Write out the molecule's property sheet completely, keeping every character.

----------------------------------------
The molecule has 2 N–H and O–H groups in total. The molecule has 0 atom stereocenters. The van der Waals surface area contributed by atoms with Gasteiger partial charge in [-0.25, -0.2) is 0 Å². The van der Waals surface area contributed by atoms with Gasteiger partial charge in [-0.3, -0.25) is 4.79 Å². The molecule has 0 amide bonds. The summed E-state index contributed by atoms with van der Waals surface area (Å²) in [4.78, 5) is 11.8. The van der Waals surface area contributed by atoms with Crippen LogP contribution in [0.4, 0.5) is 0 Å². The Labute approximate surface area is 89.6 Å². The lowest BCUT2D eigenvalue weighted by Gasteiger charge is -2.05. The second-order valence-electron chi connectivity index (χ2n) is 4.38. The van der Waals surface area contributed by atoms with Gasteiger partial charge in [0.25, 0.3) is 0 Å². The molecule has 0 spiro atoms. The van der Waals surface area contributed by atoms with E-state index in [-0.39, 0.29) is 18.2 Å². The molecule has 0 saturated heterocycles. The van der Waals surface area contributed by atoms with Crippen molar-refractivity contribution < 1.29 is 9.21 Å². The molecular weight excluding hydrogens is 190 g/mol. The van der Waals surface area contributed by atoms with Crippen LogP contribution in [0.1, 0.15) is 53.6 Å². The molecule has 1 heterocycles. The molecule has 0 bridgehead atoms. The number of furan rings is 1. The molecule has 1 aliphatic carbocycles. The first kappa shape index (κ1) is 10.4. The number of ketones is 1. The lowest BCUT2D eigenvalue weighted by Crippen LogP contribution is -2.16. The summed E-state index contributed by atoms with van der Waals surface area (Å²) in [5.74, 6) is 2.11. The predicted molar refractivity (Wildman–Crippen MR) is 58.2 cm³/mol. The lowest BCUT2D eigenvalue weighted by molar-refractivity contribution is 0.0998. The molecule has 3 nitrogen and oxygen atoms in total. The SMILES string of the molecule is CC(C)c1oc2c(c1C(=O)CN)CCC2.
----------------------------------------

The molecule has 2 N–H and O–H groups in total. The molecule has 0 atom stereocenters. The van der Waals surface area contributed by atoms with Gasteiger partial charge in [-0.25, -0.2) is 0 Å². The van der Waals surface area contributed by atoms with Gasteiger partial charge in [-0.3, -0.25) is 4.79 Å². The molecule has 0 amide bonds. The summed E-state index contributed by atoms with van der Waals surface area (Å²) in [4.78, 5) is 11.8. The van der Waals surface area contributed by atoms with Crippen LogP contribution in [0.4, 0.5) is 0 Å². The Labute approximate surface area is 89.6 Å². The lowest BCUT2D eigenvalue weighted by Gasteiger charge is -2.05. The second-order valence-electron chi connectivity index (χ2n) is 4.38. The van der Waals surface area contributed by atoms with Gasteiger partial charge in [0.25, 0.3) is 0 Å². The molecule has 0 spiro atoms. The van der Waals surface area contributed by atoms with E-state index in [-0.39, 0.29) is 18.2 Å². The molecule has 0 saturated heterocycles. The van der Waals surface area contributed by atoms with Crippen molar-refractivity contribution < 1.29 is 9.21 Å². The molecular weight excluding hydrogens is 190 g/mol. The van der Waals surface area contributed by atoms with Crippen LogP contribution in [0.1, 0.15) is 53.6 Å². The molecule has 1 heterocycles. The molecule has 0 bridgehead atoms. The number of furan rings is 1. The molecule has 1 aliphatic carbocycles. The first kappa shape index (κ1) is 10.4. The number of ketones is 1. The lowest BCUT2D eigenvalue weighted by Crippen LogP contribution is -2.16. The summed E-state index contributed by atoms with van der Waals surface area (Å²) in [5.74, 6) is 2.11. The predicted molar refractivity (Wildman–Crippen MR) is 58.2 cm³/mol. The lowest BCUT2D eigenvalue weighted by molar-refractivity contribution is 0.0998. The molecule has 3 nitrogen and oxygen atoms in total. The SMILES string of the molecule is CC(C)c1oc2c(c1C(=O)CN)CCC2.